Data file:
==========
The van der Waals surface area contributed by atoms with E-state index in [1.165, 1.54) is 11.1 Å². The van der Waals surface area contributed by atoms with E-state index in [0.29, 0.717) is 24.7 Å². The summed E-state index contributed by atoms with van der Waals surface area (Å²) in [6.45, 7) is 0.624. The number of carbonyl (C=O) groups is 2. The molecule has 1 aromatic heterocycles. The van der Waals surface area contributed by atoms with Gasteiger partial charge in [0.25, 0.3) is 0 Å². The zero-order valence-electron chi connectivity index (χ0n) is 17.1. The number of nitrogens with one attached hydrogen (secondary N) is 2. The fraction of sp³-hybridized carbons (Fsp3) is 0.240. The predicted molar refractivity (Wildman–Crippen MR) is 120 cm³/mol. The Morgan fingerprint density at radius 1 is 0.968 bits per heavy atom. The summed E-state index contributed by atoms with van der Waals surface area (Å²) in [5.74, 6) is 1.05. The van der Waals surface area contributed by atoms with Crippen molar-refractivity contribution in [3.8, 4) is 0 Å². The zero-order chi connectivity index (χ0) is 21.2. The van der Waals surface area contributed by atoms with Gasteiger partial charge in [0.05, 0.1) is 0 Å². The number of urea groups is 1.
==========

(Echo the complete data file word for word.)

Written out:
The van der Waals surface area contributed by atoms with E-state index in [1.165, 1.54) is 11.1 Å². The van der Waals surface area contributed by atoms with E-state index in [0.29, 0.717) is 24.7 Å². The summed E-state index contributed by atoms with van der Waals surface area (Å²) in [6.45, 7) is 0.624. The number of carbonyl (C=O) groups is 2. The molecule has 1 aromatic heterocycles. The van der Waals surface area contributed by atoms with Gasteiger partial charge in [0.25, 0.3) is 0 Å². The zero-order valence-electron chi connectivity index (χ0n) is 17.1. The number of nitrogens with one attached hydrogen (secondary N) is 2. The fraction of sp³-hybridized carbons (Fsp3) is 0.240. The predicted molar refractivity (Wildman–Crippen MR) is 120 cm³/mol. The Morgan fingerprint density at radius 1 is 0.968 bits per heavy atom. The summed E-state index contributed by atoms with van der Waals surface area (Å²) in [5.74, 6) is 1.05. The van der Waals surface area contributed by atoms with Crippen molar-refractivity contribution in [3.8, 4) is 0 Å². The zero-order chi connectivity index (χ0) is 21.2. The van der Waals surface area contributed by atoms with Gasteiger partial charge in [0.05, 0.1) is 0 Å². The number of urea groups is 1.